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We hope you can join us for a public Forestry Walk at Taylor Mountain, Saturday, April 22, 2023, 10 a.m.- 12 p.m. See details in "Taylor Mountain Forestry Walk" section below. 

Alert: Seasonal Trail Closures, Oct 15 - April 15 each late fall/winter/early spring season.

The rainy season is upon us and that means closing some trails to prevent damage and protect the forest and salmon habitat.

Seasonal trail Closure Map

Upcoming Summer 2023 Forestry Project

In summer 2023, tree harvesting will occur in two areas at Taylor Mountain. Deciduous trees like maple and alder will be removed, keeping evergreen trees and some pockets of deciduous trees intact.  During winter 2024, approximately 50,000 mixed conifer trees will be planted. Removing many of these hardwoods and transitioning the site to diverse species of evergreens creates healthier forests in the long-term that also are more tolerant of warmer, drier weather brought on by climate change. This aligns with Taylor Mountain’s working forest status to demonstrate ecologically-oriented forestry. Taylor Mountain’s forest stewardship is certified by the Forest Stewardship Council (FSC).  

Intermittent trail closures may occur for safety and for construction vehicles to access the sites. Alternate trail routes will be available during construction.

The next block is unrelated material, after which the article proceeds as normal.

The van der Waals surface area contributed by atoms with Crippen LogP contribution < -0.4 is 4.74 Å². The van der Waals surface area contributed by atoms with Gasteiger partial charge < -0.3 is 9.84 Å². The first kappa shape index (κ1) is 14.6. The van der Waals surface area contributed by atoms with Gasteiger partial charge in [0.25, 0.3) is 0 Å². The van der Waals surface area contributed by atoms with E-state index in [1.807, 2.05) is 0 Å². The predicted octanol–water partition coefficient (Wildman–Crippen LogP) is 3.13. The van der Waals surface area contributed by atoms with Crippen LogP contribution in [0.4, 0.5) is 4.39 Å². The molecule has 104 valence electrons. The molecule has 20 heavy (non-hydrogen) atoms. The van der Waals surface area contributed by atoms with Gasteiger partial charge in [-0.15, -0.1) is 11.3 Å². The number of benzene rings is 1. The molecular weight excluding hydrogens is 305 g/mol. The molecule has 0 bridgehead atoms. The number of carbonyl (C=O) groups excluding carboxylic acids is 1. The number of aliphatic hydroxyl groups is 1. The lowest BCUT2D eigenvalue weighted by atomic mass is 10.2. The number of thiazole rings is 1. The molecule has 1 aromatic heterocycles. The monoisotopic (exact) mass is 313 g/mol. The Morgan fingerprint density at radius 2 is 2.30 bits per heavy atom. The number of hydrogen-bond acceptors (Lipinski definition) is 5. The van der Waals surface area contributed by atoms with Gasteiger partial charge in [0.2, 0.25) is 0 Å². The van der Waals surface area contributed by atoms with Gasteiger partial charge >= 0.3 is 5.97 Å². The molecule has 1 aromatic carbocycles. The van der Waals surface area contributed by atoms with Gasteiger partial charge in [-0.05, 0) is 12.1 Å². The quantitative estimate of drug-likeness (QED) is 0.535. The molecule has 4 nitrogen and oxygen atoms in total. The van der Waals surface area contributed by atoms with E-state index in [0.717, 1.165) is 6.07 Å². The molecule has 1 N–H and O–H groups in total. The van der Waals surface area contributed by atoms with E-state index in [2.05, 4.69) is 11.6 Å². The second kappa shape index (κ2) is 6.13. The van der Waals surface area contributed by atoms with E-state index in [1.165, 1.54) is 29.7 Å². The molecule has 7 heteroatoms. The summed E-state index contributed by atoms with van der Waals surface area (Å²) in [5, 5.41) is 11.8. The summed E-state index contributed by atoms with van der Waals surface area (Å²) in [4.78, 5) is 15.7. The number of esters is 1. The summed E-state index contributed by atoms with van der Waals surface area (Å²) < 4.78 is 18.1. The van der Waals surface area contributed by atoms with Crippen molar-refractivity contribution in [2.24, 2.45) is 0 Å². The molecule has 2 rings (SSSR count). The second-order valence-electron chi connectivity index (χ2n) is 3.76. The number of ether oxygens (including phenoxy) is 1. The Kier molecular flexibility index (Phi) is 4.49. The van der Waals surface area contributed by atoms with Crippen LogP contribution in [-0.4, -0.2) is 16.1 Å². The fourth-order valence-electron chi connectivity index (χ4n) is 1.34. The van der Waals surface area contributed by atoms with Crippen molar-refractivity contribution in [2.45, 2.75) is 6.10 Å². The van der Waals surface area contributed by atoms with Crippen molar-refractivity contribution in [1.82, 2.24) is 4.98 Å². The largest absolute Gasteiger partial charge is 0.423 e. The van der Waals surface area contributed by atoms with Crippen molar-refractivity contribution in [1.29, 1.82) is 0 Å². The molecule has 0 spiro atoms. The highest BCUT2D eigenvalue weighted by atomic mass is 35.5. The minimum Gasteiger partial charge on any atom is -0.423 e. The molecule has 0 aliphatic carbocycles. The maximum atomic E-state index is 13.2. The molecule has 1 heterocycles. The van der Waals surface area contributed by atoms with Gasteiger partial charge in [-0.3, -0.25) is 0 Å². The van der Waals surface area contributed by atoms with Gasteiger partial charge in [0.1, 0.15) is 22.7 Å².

Harvesting Area 1 is a 61-acre area located between Holder Knob Trail and Road A. This area has majority bigleaf maple with some cottonwood and red alder. No trails cross the project area.   

Harvesting Area 2
is a 60-acre area located between Carey Creek and Road K. This area also has a majority bigleaf maple with some cottonwood and red alder. Road I crosses the project area.   

Taylor Mountain Forestry Walk
Saturday, April 22, 2023, 10 AM - 12 PM
Meet at Taylor Mountain parking lot

Join King County Forestry Expert Paul Fischer for a walk highlighting summer/fall 2023 tree-harvesting work at Taylor Mountain. He’ll share how this project and greater forest stewardship plans for Taylor Mountain creates healthier forests that are more tolerant of warmer, drier weather brought on by climate change. 

Event Logistics:

  • Meet at Taylor Mountain parking lot, located at SE 188th St and 276th Ave SE.
  • The group will leave the parking lot at 10:10 am and caravan in cars on the main maintenance road. The road is accessible for all vehicle types, note it is a gravel road if that is of concern for your vehicle.
  • From there, the forestry walk will be a 0.5-mile, roundtrip walk with minimal elevation change.


Project Background: